<% } %>
<%-name%>
Add image file
Upload
wrote:

I have got a couple of drills, both Ni-cad and I intend to rebuild the battery pack. Easily done, just buy the rightnumber of batteries and wire them in series in teh pack. I presume you can do the same with the lithium batteries etc.
Add pictures here
<% if( /^image/.test(type) ){ %>
<% } %>
<%-name%>
Add image file
Upload
snipped-for-privacy@mi.sig wrote:

Uhh, assuming the battery packs were built using standard cell sizes. My 18V battery packs certainly don't look like they contain 15 AA cells inside (AAA won't provide enough current).
Mike
Add pictures here
<% if( /^image/.test(type) ){ %>
<% } %>
<%-name%>
Add image file
Upload
upand_at snipped-for-privacy@yahoo.com wrote:

www.digikey.com and www.mouser.com sell replacement batteries in these sizes and will even spot weld them to the correct config you give them so you don't have to try soldering them (bad). Lithium Ion batteries are still hard to find though. I priced out what it would cost to rebuild my 8 year old 9.6v makita packs when they started getting to where they wouldn't hold a charge for very long a couple years ago (bought the drill in 95). A new battery cost $29 then and to buy the cells it would cost me $24 per pack plus shipping to get them to me. I just bought a couple new battery packs and bought the angle drill kit which gave me another charger and battery so I now have three batteries and a couple chargers plus the various drills and saws I've picked up over the last 10 years which all share the same pack type. I put the old batteries away so when i do need to rebuild the new ones, I'll just rebuild all 5 at once as the cost of a new pack has gone up to $39.
Add pictures here
<% if( /^image/.test(type) ){ %>
<% } %>
<%-name%>
Add image file
Upload
upand_at snipped-for-privacy@yahoo.com says...

Most battery packs take what's called a "sub-C" cell. These are standard sizes, just not what you're used to from the bunny.
BTW, I bought a Porter-Cable 14.4V driver to supliment my 12V Makita (batteries going) a couple of years ago. The PC driver is quite nice, as are the other PC tools I've bought.
--
Keith

Add pictures here
<% if( /^image/.test(type) ){ %>
<% } %>
<%-name%>
Add image file
Upload
snipped-for-privacy@mi.sig wrote:

You may be able to do that, but I don't think it's a viable option for most of us. First problem is getting into the plastic battery case. Mine seems to be fused together with no way to get in without destroying it. Next problem is where to get replacement batteries of the correct dimensions and voltages. Not saying it can't be done, I'm just not sure it's worth the trouble.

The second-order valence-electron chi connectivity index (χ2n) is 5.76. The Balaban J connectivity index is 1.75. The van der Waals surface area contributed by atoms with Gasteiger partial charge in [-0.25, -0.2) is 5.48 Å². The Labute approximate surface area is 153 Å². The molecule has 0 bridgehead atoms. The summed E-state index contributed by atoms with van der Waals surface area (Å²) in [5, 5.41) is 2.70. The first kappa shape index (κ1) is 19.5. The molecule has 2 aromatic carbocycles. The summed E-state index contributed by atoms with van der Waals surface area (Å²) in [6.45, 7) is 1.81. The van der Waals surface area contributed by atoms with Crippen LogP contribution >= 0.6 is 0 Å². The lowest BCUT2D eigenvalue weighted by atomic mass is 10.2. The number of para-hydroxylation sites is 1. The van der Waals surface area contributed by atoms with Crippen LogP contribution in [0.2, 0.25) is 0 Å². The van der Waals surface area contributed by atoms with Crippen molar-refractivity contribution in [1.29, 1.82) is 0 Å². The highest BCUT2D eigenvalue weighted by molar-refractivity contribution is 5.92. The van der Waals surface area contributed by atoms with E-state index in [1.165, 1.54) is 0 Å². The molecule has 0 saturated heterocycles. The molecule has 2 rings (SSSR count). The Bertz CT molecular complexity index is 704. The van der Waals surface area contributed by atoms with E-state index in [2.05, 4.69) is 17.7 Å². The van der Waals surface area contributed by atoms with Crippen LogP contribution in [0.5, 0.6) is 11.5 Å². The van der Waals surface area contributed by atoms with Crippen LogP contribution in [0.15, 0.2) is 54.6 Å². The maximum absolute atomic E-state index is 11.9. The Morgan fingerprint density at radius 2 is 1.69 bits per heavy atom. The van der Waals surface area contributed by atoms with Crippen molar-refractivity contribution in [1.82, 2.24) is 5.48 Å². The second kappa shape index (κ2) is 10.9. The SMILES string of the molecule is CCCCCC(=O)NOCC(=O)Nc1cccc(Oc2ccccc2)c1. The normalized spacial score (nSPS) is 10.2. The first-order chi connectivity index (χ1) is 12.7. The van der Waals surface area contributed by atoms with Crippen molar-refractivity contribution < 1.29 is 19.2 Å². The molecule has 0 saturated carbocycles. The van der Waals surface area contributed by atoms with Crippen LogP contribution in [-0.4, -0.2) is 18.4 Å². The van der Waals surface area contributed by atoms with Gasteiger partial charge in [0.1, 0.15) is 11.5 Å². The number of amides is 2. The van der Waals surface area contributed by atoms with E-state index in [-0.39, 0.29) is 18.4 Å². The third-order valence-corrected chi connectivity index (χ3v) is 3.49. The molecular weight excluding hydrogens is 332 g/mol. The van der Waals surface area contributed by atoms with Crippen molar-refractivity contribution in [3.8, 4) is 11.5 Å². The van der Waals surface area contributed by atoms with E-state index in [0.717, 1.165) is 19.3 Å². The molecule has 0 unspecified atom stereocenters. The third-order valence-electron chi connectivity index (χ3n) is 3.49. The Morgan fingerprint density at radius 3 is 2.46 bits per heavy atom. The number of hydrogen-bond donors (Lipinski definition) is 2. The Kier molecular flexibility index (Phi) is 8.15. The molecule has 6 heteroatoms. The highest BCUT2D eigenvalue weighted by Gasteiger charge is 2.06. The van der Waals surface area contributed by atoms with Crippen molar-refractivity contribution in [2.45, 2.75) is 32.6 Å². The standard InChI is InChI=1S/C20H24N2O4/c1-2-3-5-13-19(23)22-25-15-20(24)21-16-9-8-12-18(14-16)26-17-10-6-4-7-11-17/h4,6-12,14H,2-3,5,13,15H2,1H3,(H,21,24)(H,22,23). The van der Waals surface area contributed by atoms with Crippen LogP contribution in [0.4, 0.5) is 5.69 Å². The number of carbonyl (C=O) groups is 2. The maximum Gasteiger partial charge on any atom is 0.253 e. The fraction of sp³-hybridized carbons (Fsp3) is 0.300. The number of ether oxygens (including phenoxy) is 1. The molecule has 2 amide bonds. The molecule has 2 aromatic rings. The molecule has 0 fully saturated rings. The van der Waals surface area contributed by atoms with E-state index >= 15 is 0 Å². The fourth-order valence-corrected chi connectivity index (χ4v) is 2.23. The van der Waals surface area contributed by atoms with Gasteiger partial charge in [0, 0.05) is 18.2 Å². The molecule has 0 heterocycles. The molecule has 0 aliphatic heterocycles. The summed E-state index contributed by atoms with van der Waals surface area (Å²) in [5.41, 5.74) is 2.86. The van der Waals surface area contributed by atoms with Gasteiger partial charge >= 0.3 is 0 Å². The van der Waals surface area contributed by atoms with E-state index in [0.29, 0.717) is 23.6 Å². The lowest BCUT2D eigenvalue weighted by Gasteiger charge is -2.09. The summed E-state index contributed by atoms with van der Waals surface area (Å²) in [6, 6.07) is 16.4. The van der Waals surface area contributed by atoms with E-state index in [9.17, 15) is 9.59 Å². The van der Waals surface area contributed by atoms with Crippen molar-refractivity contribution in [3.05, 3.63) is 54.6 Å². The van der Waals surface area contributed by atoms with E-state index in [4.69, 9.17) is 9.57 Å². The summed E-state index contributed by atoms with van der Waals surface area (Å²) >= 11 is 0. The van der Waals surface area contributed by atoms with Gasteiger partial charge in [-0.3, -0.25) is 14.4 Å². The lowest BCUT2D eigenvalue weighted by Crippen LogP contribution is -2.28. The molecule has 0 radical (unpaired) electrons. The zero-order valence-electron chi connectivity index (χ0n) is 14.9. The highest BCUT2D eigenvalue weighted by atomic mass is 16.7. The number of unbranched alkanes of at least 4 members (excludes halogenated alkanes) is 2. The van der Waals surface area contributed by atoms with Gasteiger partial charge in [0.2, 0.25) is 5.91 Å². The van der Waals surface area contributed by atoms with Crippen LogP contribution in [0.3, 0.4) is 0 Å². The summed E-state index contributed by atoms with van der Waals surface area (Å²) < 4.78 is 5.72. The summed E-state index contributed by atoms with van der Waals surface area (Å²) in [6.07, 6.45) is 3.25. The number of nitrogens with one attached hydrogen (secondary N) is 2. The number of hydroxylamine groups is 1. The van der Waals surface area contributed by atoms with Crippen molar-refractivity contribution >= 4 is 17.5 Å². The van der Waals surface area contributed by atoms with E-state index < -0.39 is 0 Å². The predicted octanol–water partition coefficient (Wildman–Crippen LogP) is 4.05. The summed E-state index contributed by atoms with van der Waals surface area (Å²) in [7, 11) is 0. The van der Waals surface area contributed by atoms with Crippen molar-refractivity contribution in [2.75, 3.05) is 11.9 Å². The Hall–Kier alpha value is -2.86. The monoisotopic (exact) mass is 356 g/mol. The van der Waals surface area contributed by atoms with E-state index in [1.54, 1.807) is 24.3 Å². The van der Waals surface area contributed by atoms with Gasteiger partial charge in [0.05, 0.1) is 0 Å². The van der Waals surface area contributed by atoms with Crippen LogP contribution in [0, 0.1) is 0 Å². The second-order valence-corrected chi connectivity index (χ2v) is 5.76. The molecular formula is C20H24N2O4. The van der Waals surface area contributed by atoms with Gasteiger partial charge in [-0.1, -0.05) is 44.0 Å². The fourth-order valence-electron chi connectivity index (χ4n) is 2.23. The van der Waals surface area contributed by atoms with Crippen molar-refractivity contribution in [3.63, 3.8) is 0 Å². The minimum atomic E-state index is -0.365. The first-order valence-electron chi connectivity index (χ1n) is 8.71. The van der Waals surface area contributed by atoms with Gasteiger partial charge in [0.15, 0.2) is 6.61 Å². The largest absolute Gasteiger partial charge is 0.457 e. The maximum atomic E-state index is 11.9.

DonkeyHody "We talk about the Good Old Days, but we weren't Good, we weren't Old, and we're talking about the Nights."
Add pictures here
<% if( /^image/.test(type) ){ %>
<% } %>
<%-name%>
Add image file
Upload
wrote:

This seems similar to a challenge I had to get inside and repair a sealed fan speed-control switch for my car (for which used parts are now rare and new ones are unreasonably expensive, plus take ages to arrive after placing in an order). In this case I carefully cut the plastic casing open with a blade-shaped hot soldering iron tip. Then after fixing the insides, I resealed the case by again using soldering iron (with a different tip) to meld edges back together again. Didn't look very neat, but it's concealed from view and it did the trick.

Look for an electronic technician's supply outlet. There's at least one in the town where I live which carries a whole assortment of such rechargeable batteries and can order in anything you don't see on the shelf.

You're right. Unless you have the time to tinker and you just happen to derive enjoyment from such challenges, it is probably is not worth your trouble; especially if you rely on the tool for professional work and therefore can't tolerate the occasional unexpected 'surprise'. For example, discovering while busy on the job that your battery-case re-sealing work could have been reinforced or strengthened better to prevent the seam from splitting open after an accidental, but routinely common, fall to the floor... On the other hand, if you intend to replace batteries this way into the future, once you get the knack of it, or with refinement of technique along with greater efficiency and practicality gained from further practice and experience, one may decide it to be worth one's while in the long run, I don't know.
Ken
Add pictures here
<% if( /^image/.test(type) ){ %>
<% } %>
<%-name%>
Add image file
Upload

Related Threads

    HomeOwnersHub.com is a website for homeowners and building and maintenance pros. It is not affiliated with any of the manufacturers or service providers discussed here. All logos and trade names are the property of their respective owners.